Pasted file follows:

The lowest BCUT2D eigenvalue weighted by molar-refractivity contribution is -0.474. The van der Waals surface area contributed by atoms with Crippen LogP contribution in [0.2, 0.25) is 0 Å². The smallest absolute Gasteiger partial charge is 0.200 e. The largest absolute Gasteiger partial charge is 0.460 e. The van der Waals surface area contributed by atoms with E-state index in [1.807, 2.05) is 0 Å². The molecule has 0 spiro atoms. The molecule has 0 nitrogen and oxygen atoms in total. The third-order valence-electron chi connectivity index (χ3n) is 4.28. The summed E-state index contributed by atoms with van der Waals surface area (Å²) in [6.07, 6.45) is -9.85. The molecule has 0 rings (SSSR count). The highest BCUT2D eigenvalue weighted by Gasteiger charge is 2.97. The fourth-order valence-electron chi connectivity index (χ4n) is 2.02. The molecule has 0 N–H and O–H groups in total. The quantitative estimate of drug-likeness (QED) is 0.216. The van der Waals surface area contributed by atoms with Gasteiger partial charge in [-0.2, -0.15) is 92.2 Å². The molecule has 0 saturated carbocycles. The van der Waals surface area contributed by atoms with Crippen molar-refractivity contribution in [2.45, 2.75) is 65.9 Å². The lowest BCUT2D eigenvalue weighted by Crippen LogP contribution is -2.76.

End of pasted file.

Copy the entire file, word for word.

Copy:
The lowest BCUT2D eigenvalue weighted by molar-refractivity contribution is -0.474. The van der Waals surface area contributed by atoms with Crippen LogP contribution in [0.2, 0.25) is 0 Å². The smallest absolute Gasteiger partial charge is 0.200 e. The largest absolute Gasteiger partial charge is 0.460 e. The van der Waals surface area contributed by atoms with E-state index in [1.807, 2.05) is 0 Å². The molecule has 0 spiro atoms. The molecule has 0 nitrogen and oxygen atoms in total. The third-order valence-electron chi connectivity index (χ3n) is 4.28. The summed E-state index contributed by atoms with van der Waals surface area (Å²) in [6.07, 6.45) is -9.85. The molecule has 0 rings (SSSR count). The highest BCUT2D eigenvalue weighted by Gasteiger charge is 2.97. The fourth-order valence-electron chi connectivity index (χ4n) is 2.02. The molecule has 0 N–H and O–H groups in total. The quantitative estimate of drug-likeness (QED) is 0.216. The van der Waals surface area contributed by atoms with Gasteiger partial charge in [-0.2, -0.15) is 92.2 Å². The molecule has 0 saturated carbocycles. The van der Waals surface area contributed by atoms with Crippen molar-refractivity contribution in [2.45, 2.75) is 65.9 Å². The lowest BCUT2D eigenvalue weighted by Crippen LogP contribution is -2.76.